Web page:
What Is Considered As Drug Paraphernalia In Florida?
“All equipment, products and materials of any kind which are used, intended for use, or designed for use in planning, propagate, cultivate, growing, harvesting, manufacturing, compounding, converting, producing, processing, preparing, testing, analyzing, packaging, repackaging, storing, containing and sealing, transporting, injecting, ingesting, inhaling or otherwise introducing into the human body a controlled substance.” You can understand from that definition that anything potentially can be paraphernalia. If you have sandwich baggies, they are just regular sandwich baggies; you put the sandwich in them, no problem. If they have two marijuana seeds in there, you can be charged with paraphernalia because you are holding and containing a controlled substance.
If you have the pipe that you like to smoke, the pipe tobacco and someone takes it and puts crack in it, lights it up, it loses its non-criminal characteristic and it is now drug paraphernalia that could be taken. I have seen blenders and bowls and all of that stuff, these household items become drug paraphernalia when they are mixing the various concoctions dealing with the class and whatnot. So anything can lose its non-criminal characteristic and become a criminal paraphernalia if it falls within any of those very broad categories. Penalty wise, paraphernalia is usually a first degree misdemeanor punishable up to a year in a county jail and a $1,000 fine. There is a section in the statute that says that any paraphernalia that is made or reasonably should have been known that would have been used to transport cannabis is a third degree felony, only that type of paraphernalia has a much more severe penalty.
How is Drug Trafficking Defined In Florida?
A trafficking in Florida is based upon the amount of the drug involved. If you have twenty-five pounds of marijuana, you do no longer possess it with intent to distribute or selling it or distributing it, you are trafficking marijuana. That is important because it raises the stakes and the penalties at that point become mandatory minimum penalties. Regardless of criminal history you have or lack thereof, you will be facing three years mandatory prison time. Same holds true for 28 grams of cocaine, and there are minimum levels of Oxycodone and Hydrocodone. Those two are different, but it is not very much; Hydrocodone is 7 grams and Oxycodone is 14 grams, it does not take very much to get there by the way.
When you are dealing with the substance, for trafficking purpose in Florida, the weight is determined by the total amount of the substance. In other words, if you have ten pills, you do not have to break the pills open and find out “We have enough 40% of the pill was the controlled substance, and the other was just add in”. So there is no defense to say there is only a portion of the total amount was the illegal substance, and whatever the item it is mixed with also is used to determine the weight of the item. Once you get up, most of the mandatories go from a three year mandatory and then you can have a seven year mandatory, then a fifteen year mandatory.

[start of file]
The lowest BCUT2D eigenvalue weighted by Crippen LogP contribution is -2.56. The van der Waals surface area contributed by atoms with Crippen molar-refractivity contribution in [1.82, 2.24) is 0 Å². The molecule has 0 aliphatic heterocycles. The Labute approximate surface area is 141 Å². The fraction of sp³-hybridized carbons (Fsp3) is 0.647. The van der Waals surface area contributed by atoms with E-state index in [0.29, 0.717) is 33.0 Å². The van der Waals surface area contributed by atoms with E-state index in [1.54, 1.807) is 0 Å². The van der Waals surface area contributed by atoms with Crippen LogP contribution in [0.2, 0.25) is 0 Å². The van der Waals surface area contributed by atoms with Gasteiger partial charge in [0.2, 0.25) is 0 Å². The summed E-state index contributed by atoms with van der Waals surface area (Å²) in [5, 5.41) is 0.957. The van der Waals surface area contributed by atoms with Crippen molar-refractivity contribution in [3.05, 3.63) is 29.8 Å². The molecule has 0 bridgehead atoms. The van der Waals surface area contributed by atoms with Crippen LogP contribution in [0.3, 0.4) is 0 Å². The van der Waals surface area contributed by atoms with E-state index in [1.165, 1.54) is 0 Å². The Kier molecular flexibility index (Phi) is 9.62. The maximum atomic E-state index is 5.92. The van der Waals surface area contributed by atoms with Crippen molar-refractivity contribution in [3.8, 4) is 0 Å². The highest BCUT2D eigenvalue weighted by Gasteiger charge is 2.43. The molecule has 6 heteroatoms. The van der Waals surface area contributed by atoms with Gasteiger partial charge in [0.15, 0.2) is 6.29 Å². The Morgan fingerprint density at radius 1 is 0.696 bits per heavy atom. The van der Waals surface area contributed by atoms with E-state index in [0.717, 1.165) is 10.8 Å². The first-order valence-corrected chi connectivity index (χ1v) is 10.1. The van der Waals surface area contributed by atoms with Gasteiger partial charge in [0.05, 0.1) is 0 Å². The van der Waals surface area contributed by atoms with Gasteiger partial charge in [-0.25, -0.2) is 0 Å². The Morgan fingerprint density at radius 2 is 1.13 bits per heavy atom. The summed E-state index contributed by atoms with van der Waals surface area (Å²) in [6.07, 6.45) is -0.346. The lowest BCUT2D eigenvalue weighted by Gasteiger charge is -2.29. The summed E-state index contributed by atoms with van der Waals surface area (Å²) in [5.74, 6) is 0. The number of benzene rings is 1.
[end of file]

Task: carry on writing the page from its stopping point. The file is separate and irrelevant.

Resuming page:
Some have twenty-five year mandatories. Most likely if you have 150 kilos or above of cocaine that you are trafficking, you will be looking at a life sentence. If someone gets killed while you are trafficking cocaine and other controlled substances, you could potentially be facing the capital felony, but the mandatories are really strict and do not take much to get there especially with the pill charges. They raise them. It used to be less than that, 4 grams it was a few years ago and they made some changes and made it a little more difficult to get to the trafficking amount. But, it is still there.
Can Drug Charges Be Expunged Or Sealed In Florida?
Yes, but it comes within parameters. You can have it expunged if it was dismissed by the state attorney, or no information, or acquitted at trial. You are going to have it sealed if you go before the court and enter a no contest plea and the court withhold adjudication does not say “I adjudicated guilty”, because no adjudication of guilty and you successfully complete your sentence, you can go back and have the record sealed. What people do not realize is that if we go down the road six months into the case on the verge of trial and the state decides they are going to dismiss the case, all those records that have been generated from your arrest by the police agency, from the clerk’s office, from the prosecution, those are all still available to anyone that wants to look at them.
There is a whole separate process. You can get your record expunged or sealed, but you have to meet the requirements and the statute. You cannot be a prior convicted felon, you cannot be a prior convicted misdemeanor and you cannot have to be guilty of any prior offense in order to have your records sealed or expunged. If they pick you up off the street and gave you a bad charge and you were able to beat that charge and you came in and you had a driving on the suspended license conviction ten years ago, you would not be able to seek that normal sealing under the statute or the formal expunction of the record. You have to be able to sign an affidavit that you have never been convicted of a criminal offense or a comparable ordinance violation in Florida.
A lot of people think, “If my case gets dismissed, everything went away”, it just stopped. Everything has been generated documentation wise, it is still there. They have companies that search the internet and pull up all the mugshots. I had a client that it cost him $1,500 to get his mugshot taken down. If you want them to take it off, they are going to do it for $1,500.
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